No inherent value
Still not convinced? Have you ever tried to pawn or sell a diamond ring? Retailers buy diamonds from wholesalers on commission and pay for them after they are sold. So, retailers mark up diamonds by 100% to 300% their original price. Once you buy a diamond, it depreciates by as much as 60%. Most retailers don’t want to buy back diamonds because it ruins the illusion that they are valuable. You can buy a diamond ring for $1,300. If you try to pawn or resell it, you might get a starting offer of $65. Diamonds cut for wedding rings are mass produced. The only actually valuable diamonds are giant, one-of-kind diamonds that you hear about on the news or displayed in museums.
Small-cap winners galoreThe big stock market winners share one common attribute: Near the beginning of the ascent of their shares, the companies offer revolutionary products or services, are market leaders in their respective industries, or both. Some big stock market winners that possessed the attributes outlined above are Netflix (NFLX), which we recommended to investors in October 2002; Intuitive Surgical (ISRG), which we bought and recommended in July 2004; Baidu.com (BIDU), which we bought and recommended in August 2006; and MercadoLibre (MELI), which we recommended to investors in October 2010. Get up-to-date small-cap stock picks from David Frazier, editor of Small-Cap Profit Confidential.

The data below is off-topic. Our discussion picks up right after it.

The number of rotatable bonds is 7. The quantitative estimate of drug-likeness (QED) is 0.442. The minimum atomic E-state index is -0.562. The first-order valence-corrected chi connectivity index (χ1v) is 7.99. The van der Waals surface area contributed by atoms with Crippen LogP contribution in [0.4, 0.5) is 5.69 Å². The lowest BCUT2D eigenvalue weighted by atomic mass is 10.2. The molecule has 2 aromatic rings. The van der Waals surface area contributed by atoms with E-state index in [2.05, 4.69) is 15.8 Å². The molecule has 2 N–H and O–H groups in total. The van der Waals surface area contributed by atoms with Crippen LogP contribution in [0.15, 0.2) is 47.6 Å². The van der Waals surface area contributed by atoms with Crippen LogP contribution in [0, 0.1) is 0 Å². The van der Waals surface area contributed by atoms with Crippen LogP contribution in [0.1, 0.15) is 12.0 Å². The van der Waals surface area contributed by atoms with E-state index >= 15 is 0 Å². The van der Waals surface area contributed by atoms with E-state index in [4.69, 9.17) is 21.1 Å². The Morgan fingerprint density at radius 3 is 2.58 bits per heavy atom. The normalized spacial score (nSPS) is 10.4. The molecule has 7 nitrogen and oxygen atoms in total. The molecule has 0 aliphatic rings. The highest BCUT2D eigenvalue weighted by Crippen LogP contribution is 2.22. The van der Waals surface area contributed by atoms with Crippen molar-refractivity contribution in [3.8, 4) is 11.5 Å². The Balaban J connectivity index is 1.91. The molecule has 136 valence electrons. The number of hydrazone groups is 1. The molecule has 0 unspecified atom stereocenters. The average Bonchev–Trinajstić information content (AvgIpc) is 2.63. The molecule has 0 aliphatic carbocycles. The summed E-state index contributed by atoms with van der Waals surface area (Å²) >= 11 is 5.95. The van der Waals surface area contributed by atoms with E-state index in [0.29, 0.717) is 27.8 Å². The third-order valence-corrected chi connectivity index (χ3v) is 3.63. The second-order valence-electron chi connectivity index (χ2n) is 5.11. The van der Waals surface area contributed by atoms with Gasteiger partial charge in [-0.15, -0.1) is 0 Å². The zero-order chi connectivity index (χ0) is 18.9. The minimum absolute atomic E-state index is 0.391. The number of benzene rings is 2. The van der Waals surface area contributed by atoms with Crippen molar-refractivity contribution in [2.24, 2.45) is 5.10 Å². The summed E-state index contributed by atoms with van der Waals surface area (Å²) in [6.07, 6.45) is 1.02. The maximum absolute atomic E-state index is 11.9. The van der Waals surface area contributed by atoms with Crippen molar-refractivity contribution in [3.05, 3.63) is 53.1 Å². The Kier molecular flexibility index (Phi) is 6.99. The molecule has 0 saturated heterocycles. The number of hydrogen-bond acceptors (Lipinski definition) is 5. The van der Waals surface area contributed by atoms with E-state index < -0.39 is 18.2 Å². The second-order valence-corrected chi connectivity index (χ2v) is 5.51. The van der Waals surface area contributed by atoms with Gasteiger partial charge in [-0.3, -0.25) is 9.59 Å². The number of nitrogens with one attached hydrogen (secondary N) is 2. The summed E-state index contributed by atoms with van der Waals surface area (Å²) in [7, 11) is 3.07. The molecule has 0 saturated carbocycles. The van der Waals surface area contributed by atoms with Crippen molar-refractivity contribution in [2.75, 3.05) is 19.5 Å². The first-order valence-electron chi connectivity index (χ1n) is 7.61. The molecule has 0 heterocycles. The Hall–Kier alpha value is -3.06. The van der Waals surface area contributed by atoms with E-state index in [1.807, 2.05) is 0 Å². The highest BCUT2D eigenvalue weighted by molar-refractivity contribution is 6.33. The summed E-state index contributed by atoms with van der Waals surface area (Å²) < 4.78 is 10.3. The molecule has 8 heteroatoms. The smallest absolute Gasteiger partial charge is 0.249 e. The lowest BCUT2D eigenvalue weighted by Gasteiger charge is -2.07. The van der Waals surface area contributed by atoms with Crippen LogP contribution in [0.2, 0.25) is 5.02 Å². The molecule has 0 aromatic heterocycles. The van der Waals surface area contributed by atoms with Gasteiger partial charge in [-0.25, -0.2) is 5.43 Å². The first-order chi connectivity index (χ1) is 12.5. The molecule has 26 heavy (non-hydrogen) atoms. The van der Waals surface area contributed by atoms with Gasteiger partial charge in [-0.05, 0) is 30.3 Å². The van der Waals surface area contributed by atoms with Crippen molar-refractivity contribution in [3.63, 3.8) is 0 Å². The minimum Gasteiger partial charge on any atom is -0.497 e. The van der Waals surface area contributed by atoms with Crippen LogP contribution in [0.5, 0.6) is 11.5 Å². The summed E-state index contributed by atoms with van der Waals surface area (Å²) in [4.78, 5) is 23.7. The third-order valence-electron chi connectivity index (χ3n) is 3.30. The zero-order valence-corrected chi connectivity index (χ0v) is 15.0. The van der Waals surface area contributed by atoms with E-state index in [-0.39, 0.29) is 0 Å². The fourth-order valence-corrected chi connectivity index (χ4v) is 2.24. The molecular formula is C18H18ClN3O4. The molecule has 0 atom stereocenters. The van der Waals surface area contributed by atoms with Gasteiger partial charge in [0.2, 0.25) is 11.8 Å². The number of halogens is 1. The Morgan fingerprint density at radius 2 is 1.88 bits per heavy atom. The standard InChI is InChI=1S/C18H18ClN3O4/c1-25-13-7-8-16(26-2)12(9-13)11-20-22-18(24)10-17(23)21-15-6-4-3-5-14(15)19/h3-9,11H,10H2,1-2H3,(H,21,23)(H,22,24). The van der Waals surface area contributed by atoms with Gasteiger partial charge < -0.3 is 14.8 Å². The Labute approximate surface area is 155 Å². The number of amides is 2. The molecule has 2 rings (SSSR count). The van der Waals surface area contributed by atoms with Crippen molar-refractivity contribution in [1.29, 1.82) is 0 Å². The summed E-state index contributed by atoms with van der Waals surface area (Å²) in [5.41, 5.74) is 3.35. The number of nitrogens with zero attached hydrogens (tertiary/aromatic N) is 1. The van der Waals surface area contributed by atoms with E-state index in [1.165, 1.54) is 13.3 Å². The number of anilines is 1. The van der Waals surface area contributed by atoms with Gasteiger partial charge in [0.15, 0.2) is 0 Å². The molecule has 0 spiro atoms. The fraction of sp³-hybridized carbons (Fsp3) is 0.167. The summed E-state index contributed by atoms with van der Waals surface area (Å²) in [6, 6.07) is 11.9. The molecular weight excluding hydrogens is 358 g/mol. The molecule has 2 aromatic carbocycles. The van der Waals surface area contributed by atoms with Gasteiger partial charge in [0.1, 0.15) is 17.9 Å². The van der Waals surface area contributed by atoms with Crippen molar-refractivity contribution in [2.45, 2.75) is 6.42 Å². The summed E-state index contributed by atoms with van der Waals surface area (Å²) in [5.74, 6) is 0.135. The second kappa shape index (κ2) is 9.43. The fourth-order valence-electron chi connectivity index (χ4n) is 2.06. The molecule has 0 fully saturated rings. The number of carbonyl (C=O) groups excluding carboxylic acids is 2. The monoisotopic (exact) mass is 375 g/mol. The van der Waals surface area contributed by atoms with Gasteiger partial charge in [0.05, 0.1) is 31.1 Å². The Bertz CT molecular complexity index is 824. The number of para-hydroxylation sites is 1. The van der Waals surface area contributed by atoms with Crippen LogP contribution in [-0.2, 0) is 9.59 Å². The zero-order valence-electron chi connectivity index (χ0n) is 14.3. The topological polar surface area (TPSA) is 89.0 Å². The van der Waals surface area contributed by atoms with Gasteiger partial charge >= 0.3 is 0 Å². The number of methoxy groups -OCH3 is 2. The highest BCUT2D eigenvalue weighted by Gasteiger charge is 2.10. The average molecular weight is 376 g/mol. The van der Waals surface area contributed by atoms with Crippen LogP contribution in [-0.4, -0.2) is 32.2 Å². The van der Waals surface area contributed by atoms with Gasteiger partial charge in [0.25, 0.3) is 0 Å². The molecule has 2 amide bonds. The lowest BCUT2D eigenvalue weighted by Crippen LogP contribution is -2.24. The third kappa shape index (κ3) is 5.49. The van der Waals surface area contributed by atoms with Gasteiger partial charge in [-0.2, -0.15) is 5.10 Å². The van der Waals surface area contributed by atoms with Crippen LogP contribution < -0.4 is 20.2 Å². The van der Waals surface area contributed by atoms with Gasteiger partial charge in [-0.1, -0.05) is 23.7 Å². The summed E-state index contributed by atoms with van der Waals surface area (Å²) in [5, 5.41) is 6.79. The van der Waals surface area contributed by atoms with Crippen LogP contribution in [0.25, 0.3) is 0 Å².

Smarter cryptocurrency investmentsThe stock market crash of 2008 was the catalyst for his journey into alternatives. And interestingly, it was the impetus behind the creation of Bitcoin and the blockchain technology behind it. Keene Little wasn’t ready to risk his money yet but he was very curious, so he began charting Bitcoin’s technical patterns. What finally convinced him to dip a toe into digital currencies was seeing that they followed familiar price patterns that could be analyzed and successfully acted on. Now he shares those insights with subscribers to the Crypto Wealth Protocol.